A former Navy Chief and author, Malcolm Nance, believes that the student Army cadets and Navy midshipmen has "disgraced the armed forces" after said students flashed the “OK” hand symbol during a football game between the services.
Nance said in an interview with MSNBC that he "took a very dim view" of the students who did the controversial hand symbol, which has recently gained popularity online in support of White supremacism. He also suspected that the senior officers will "coming down on top of them like a ton of bricks," following the match last Saturday.
He does note that the was no proof that the students were exercising the white power support by flasing the symbol - which involves putting the thumb and index fingers together while streching the remaining fingers - as this could also be the gesture used in a child’s game where people are tricked into looking at the hand, and are punched in the shoulder after getting caught. Nance said that he leaves this decision over to the commanders.
"The good order and conduct, and the appearance of probably and dignity of West Point and the naval academy have been breached, and that is precisely why by tomorrow morning we are going to have some very decisive looks into precisely what happened," he states.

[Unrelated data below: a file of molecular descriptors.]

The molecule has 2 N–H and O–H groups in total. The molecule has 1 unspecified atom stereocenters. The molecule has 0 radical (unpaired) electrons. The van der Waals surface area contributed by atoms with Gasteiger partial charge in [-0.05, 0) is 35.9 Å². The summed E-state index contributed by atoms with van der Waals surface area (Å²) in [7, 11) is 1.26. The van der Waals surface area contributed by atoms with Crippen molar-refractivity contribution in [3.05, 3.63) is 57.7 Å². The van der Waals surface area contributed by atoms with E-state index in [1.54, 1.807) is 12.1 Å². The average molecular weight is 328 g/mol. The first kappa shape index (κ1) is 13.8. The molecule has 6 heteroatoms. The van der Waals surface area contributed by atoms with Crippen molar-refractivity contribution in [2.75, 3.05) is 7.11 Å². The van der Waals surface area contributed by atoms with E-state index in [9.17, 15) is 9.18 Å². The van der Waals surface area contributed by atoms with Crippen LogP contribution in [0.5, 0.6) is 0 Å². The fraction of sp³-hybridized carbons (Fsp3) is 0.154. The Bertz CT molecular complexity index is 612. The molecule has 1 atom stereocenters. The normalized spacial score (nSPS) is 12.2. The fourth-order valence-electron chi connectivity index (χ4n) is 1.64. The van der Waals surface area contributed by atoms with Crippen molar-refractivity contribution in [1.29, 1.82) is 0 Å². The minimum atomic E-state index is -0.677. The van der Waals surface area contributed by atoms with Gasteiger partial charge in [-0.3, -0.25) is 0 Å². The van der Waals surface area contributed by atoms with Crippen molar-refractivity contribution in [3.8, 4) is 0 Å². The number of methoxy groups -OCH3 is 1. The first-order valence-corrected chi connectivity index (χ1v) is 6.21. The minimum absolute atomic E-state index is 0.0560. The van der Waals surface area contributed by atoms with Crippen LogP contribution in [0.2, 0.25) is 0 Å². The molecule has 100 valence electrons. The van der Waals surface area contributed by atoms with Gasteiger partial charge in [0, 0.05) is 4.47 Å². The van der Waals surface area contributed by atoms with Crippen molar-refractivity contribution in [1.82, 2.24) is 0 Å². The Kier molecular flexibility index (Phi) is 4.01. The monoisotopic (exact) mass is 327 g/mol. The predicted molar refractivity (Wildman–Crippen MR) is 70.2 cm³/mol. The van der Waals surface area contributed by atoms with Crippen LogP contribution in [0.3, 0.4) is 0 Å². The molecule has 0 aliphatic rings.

"But what we are seeing now is you may be seeing people who have, you know, not doing good order and discipline in the ranks, but you may also be seeing people who have an opportunity to present a white power symbol," Nance added. "And again we are not going to be the arbiters of this."
When asked by Kendis Gibson, news anchor of MSNBC on what the punishment for the students’ should be, Nance said in response:
"We are going to find out and all of their senior non-commissioned officers, senior ranking officers, are going to be coming down on top of them like a ton of bricks because they have disgraced the armed forces, whether they were just, as we say, lollygagging and playing around, or whether they actually had the intent to make that symbol in front of a national audience."